CO2 emissions: farmer against large corporation: plaintiff wants combustion engines off at VW

In a climate protection dispute between an organic farmer and the car company Volkswagen, the Detmold district court announced its decision on Friday how to proceed.

CO2 emissions: farmer against large corporation: plaintiff wants combustion engines off at VW

In a climate protection dispute between an organic farmer and the car company Volkswagen, the Detmold district court announced its decision on Friday how to proceed. With the lawsuit, the farmer Ulf Allhoff-Cramer wants to force Volkswagen to reduce the sale of cars with combustion engines in the coming years and stop it altogether in 2030. VW has moved to dismiss the complaint.

A dismissal of the lawsuit is possible, but unlikely. A court spokesman said that it was "overwhelmingly likely" that the chamber would reopen the oral hearing because of the reformulated motions and set a new hearing date.

The 62-year-old accuses the world's second-largest car company of being partly responsible for climate change with its "huge CO2 footprint" and thereby endangering its business existence. Allhoff-Cramer sees this year's dry summer as further evidence of the devastating effects of climate change. According to his words, his meadows have dried up so much that his cows can no longer graze sufficiently and therefore have to be given expensive feed. The summer "confirmed our worst fears," says the organic farmer.

Greenpeace supports plaintiffs

The lawsuit is not about damages. Rather, the farmer wants to ensure that VW stops selling products with CO2 emissions much earlier than previously foreseeable. There is a similar lawsuit by VW before the Braunschweig Regional Court, which was filed by two Greenpeace directors and a Fridays for Future activist. The Detmold lawsuit is supported by Greenpeace, the lawyer in both cases is Roda Verheyen. The lawyer is familiar with the matter: she also represents a Peruvian farmer who is suing the energy company RWE.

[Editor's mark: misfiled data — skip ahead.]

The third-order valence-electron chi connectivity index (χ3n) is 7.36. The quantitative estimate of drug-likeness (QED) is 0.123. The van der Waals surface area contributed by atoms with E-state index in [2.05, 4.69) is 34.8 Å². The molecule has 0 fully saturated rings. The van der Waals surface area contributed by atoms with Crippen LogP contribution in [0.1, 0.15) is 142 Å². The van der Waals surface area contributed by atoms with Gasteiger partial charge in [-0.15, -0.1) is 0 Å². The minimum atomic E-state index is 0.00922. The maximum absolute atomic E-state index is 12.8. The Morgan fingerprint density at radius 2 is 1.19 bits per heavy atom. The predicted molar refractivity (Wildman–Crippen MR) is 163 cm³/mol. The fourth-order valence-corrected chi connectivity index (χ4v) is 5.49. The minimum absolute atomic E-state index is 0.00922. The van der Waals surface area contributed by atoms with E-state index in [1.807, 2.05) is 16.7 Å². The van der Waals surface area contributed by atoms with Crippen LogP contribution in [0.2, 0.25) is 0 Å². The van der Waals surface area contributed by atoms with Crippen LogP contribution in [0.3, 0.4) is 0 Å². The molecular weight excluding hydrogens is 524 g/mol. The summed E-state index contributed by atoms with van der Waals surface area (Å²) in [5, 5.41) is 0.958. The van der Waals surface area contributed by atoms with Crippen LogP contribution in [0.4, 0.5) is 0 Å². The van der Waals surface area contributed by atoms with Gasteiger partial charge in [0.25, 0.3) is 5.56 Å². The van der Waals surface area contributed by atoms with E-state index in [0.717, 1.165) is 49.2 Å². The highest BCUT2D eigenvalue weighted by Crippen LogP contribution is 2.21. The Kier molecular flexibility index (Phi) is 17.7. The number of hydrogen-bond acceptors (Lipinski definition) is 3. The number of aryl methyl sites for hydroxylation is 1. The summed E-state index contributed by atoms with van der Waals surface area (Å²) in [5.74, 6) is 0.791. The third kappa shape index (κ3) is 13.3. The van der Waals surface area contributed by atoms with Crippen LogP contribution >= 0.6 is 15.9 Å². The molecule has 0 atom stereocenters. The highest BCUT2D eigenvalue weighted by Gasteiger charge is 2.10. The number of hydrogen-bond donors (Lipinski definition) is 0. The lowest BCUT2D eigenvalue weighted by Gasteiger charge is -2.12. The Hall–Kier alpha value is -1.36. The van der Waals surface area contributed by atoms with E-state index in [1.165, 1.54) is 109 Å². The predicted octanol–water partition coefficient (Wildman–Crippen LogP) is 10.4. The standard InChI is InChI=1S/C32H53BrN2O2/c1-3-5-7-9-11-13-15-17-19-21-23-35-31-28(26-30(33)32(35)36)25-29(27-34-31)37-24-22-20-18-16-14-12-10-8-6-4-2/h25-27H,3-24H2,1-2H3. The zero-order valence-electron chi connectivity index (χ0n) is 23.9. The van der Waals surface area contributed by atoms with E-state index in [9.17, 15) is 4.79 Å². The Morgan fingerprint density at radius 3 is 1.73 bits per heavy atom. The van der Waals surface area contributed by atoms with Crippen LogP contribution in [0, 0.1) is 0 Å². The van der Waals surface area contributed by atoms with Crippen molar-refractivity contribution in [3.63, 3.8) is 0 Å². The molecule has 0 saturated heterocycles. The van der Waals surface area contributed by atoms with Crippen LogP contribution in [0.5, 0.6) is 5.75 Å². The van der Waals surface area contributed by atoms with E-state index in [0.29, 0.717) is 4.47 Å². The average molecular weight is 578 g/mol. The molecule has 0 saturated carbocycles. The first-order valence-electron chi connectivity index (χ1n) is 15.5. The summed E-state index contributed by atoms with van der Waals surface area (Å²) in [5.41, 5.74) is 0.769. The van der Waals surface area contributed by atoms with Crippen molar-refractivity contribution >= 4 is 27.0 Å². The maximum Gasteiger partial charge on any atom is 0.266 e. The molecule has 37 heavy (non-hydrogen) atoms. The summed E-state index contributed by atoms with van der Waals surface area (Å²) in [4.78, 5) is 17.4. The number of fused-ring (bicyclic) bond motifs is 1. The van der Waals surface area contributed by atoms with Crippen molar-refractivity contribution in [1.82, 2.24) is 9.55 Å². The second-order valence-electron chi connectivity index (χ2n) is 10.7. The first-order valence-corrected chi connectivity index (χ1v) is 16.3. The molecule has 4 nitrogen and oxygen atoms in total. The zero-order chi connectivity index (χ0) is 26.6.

Other car companies are also confronted with accusations of climate change: Representatives of the German Environmental Aid have sued BMW in Munich and Mercedes-Benz in Stuttgart.

VW rejects the allegations and also refers to advances in electromobility. A reply by the VW lawyers also states that the use of combustion engines is not within the sphere of influence of the manufacturer, but of the driver. Only about one percent of the emissions generated during production and use came from sources that are controlled by the group.

VW argues against it

The VW lawyers are also critical of the fact that the farmer refers to his bleak business prospects in the lawsuit. The lawyers for the car company complain that no specific consequences of climate change could be predicted for small-scale areas. Today it is "completely unforeseeable in which concrete form - if at all - it could come to a legal interest impairment".

Greenpeace thinks Volkswagen's reasoning is wrong. The environmental protection organization is demanding that the car company must finally face up to its responsibility and phase out the combustion engine as quickly as possible. According to Greenpeace, the VW argument in court contradicts the image of an ecological pioneer that the carmaker is looking for in public.

At the start of the proceedings in May, the plaintiff farmer and thus also the environmental protection organization had a difficult time, the court demanded that the allegations be specified. The lawyer Verheyen is still optimistic. The instructions of the court were followed and concerns were dispelled, she said.

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